Fleas 101 – Part I

Last time I talked about cat scratch disease and its relation to fleas. Today I will talk about flea developmental stages and its complexity. Next time I will talk about flea control and prevention.

Fleas are insects and are actually related to ants, beetles, and even butterflies. Their developmental cycle is most like that of butterflies and moths. Adult fleas feed on your pets’ blood, then mate and produce eggs that fall from the pets’ hair coat into the environment.


Published in: on September 22, 2008 at 8:59 pm  Comments (2)  
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Fleas and Cat Scratch Disease

Fall and winter are usually associated with cat scratch disease. It is a disease of humans that is caused by bacteria called Bartonella henselae that is present in flea feces. The disease is transmitted between cats by fleas but does not make them sick. Cats accumulate the bacteria under their claws when they scratch themselves and can infect humans through scratch, lick or bite.


Any person can get this disease but it is mostly common in children and adolescents. It is because they tend to play with cats more than adults. The disease cannot be transmitted from person to person, though.


Published in: on September 17, 2008 at 7:30 pm  Comments (3)  
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Reverse Sneezing is nothing to Worry About

Have you ever witnessed your dog snorting or gagging? I have many times. I am not scared anymore but the first time it had happened, I was terrified. Why does your dog make these noises? Why do you feel so helpless? It is probably because you just witnessed a harmless phenomenon called “reverse sneezing” or “inspiratory paroxysmal respiration.”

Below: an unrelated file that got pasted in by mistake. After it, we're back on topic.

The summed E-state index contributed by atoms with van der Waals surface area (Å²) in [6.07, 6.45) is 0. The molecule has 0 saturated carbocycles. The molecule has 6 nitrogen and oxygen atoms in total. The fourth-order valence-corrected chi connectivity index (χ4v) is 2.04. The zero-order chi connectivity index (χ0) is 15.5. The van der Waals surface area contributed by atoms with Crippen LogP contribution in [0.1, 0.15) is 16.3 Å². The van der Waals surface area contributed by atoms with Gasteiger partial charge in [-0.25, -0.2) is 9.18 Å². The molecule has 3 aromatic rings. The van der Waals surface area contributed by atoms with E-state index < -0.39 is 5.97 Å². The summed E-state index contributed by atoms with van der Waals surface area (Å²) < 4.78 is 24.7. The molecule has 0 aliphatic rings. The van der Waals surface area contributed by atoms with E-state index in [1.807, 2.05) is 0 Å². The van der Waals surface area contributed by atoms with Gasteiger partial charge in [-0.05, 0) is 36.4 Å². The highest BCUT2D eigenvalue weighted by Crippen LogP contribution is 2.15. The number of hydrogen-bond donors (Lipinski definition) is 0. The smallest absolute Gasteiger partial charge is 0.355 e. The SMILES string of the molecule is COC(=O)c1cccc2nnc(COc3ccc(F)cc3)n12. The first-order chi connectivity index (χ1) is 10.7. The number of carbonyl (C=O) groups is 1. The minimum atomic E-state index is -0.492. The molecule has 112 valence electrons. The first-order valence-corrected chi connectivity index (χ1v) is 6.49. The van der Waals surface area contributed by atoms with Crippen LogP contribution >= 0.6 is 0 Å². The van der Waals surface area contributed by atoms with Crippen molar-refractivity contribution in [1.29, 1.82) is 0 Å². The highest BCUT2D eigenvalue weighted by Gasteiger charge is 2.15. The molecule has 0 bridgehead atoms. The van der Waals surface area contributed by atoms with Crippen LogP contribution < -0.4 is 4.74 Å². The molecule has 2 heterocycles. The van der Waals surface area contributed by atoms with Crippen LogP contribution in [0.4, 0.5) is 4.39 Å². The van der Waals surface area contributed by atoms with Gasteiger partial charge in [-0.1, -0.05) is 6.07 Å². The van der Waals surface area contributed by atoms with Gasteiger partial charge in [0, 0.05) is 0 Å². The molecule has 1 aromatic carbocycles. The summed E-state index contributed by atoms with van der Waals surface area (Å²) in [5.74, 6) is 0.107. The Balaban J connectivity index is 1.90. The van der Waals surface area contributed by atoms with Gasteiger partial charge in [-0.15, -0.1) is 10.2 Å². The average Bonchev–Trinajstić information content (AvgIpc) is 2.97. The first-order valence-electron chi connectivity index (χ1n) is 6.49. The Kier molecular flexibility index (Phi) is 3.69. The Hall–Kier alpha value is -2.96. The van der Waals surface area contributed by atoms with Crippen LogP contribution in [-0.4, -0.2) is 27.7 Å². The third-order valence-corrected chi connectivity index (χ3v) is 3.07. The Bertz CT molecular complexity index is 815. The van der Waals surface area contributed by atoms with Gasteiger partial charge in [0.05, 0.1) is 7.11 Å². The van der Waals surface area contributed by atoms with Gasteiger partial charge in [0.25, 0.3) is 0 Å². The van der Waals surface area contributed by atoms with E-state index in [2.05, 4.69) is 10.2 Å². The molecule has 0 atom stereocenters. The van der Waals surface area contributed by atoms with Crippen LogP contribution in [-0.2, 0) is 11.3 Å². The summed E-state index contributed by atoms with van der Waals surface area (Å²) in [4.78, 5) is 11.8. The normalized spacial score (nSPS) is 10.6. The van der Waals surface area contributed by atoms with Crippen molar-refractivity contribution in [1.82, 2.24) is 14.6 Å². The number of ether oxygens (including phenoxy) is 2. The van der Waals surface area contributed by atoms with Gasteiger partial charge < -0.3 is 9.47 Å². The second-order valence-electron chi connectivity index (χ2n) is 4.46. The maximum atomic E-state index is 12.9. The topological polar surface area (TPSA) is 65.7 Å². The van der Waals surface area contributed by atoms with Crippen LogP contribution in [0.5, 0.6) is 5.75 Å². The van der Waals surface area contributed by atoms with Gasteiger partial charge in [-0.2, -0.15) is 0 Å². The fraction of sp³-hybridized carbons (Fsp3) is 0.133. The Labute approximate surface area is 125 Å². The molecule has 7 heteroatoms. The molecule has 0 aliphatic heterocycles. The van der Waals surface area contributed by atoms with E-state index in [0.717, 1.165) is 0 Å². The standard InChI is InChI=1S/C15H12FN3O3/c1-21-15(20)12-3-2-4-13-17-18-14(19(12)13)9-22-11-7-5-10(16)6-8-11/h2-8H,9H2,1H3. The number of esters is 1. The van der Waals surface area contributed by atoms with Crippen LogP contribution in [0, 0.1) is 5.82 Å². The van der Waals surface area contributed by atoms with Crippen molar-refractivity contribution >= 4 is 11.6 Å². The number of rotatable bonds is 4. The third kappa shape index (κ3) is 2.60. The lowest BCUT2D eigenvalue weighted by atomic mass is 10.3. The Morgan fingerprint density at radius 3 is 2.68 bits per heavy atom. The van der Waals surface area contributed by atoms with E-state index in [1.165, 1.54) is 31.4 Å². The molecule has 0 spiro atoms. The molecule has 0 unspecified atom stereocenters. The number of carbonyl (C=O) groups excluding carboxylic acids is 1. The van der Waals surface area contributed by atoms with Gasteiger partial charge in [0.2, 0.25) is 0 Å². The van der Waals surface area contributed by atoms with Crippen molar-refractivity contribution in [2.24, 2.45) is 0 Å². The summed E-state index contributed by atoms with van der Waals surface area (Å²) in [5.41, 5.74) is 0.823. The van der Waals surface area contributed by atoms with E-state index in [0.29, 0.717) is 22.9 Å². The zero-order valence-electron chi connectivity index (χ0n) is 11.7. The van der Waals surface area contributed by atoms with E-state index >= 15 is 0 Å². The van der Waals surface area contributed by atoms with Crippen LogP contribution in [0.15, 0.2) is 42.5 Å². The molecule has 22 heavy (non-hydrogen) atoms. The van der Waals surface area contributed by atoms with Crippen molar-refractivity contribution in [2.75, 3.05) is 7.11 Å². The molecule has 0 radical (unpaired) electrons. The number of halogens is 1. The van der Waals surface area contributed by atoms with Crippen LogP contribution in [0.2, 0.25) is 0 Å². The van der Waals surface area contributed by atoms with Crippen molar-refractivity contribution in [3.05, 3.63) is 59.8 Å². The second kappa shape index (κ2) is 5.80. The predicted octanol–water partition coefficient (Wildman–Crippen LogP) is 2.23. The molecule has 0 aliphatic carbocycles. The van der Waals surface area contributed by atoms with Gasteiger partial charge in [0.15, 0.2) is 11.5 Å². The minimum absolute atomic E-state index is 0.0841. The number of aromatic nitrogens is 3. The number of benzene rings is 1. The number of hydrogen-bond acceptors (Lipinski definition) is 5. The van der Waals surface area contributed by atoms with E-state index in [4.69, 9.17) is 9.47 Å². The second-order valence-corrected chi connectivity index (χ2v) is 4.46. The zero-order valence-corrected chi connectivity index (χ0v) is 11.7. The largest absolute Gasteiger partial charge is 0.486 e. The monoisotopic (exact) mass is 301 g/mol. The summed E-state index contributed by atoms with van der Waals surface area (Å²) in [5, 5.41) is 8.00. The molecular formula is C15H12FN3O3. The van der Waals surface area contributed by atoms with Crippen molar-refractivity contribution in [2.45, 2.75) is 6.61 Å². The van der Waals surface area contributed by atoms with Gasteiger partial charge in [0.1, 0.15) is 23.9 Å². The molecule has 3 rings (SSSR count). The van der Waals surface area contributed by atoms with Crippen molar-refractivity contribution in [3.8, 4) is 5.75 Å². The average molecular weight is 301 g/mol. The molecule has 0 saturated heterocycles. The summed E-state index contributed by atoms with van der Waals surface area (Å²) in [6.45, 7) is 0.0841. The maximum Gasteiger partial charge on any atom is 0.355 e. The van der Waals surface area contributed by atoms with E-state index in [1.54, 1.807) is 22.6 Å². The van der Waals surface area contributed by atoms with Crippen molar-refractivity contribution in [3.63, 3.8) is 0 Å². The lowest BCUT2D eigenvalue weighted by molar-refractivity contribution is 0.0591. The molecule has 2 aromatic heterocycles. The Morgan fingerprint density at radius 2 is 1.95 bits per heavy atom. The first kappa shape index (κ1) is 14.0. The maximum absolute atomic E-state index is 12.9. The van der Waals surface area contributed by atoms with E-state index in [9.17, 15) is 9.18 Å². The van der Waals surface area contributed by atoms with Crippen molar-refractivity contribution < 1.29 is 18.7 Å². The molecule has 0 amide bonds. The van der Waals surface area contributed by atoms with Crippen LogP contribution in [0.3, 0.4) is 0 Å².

For the most part, reverse sneezing is a safe reaction to an irritation of throat, pharynx or laryngeal area. This soft palate, which is a fleshy tissue extension of the hard palate, then spasms and causes this scary behavior where your dog turns elbows outward and gasps inwards with a snorting sound.


Looking for Pictures to Cheer You Up?

Does this pictures make you smile? Click HERE for more. I am sure you will enjoy them as much as I did.


Published in: on September 11, 2008 at 12:42 am  Leave a Comment  
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Urine Stain and Smell Problems?

My dogs are housetrained; however, they tend to be dominant when we have other dog visitors. Then, they mark everything – our couch, walls, doors, chairs, and more. In the past year, I have tried many different cleaners to remove the stain and also the smell and here are the winners:


Tail Talks and More

“Why does a dog wag its tail? Because a dog is smarter than its tail. If the tail was smarter, it would wag the dog.” You would think that dogs don’t control their tail and that is why they chase it from time to time. However, they actually use it to communicate with others along with the rest of their body language. 


People believe that a very high tail that barely wags or only at its tip indicates the dog is ready to attack. On the other hand, a wide and horizontal wag is understood as happiness and friendliness. These are very good presumptions but they can sometimes be misleading. Along with watching dogs’ tails, you also should observe the whole body language to interpret what your dogs are trying to say.